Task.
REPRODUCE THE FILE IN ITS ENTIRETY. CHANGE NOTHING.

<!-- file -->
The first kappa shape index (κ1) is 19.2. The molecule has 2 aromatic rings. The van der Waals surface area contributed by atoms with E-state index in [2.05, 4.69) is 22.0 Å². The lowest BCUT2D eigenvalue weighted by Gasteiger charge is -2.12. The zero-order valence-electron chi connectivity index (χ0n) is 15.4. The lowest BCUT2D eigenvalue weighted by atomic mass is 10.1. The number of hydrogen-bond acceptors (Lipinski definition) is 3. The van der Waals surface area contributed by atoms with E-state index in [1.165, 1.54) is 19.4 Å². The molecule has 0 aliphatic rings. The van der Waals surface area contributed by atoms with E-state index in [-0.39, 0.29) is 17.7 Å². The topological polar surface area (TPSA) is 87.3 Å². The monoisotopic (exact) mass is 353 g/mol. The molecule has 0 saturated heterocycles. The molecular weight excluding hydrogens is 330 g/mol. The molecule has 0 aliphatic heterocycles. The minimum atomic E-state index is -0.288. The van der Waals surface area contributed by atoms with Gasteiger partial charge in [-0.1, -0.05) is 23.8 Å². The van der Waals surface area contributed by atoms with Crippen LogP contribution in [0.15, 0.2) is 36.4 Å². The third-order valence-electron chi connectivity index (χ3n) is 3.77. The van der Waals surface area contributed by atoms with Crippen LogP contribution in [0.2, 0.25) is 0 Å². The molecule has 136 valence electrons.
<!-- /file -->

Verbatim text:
The first kappa shape index (κ1) is 19.2. The molecule has 2 aromatic rings. The van der Waals surface area contributed by atoms with E-state index in [2.05, 4.69) is 22.0 Å². The lowest BCUT2D eigenvalue weighted by Gasteiger charge is -2.12. The zero-order valence-electron chi connectivity index (χ0n) is 15.4. The lowest BCUT2D eigenvalue weighted by atomic mass is 10.1. The number of hydrogen-bond acceptors (Lipinski definition) is 3. The van der Waals surface area contributed by atoms with E-state index in [1.165, 1.54) is 19.4 Å². The molecule has 0 aliphatic rings. The van der Waals surface area contributed by atoms with E-state index in [-0.39, 0.29) is 17.7 Å². The topological polar surface area (TPSA) is 87.3 Å². The monoisotopic (exact) mass is 353 g/mol. The molecule has 0 saturated heterocycles. The molecular weight excluding hydrogens is 330 g/mol. The molecule has 0 aliphatic heterocycles. The minimum atomic E-state index is -0.288. The van der Waals surface area contributed by atoms with Gasteiger partial charge in [-0.1, -0.05) is 23.8 Å². The van der Waals surface area contributed by atoms with Crippen LogP contribution in [0.15, 0.2) is 36.4 Å². The third-order valence-electron chi connectivity index (χ3n) is 3.77. The van der Waals surface area contributed by atoms with Crippen LogP contribution in [0.2, 0.25) is 0 Å². The molecule has 136 valence electrons.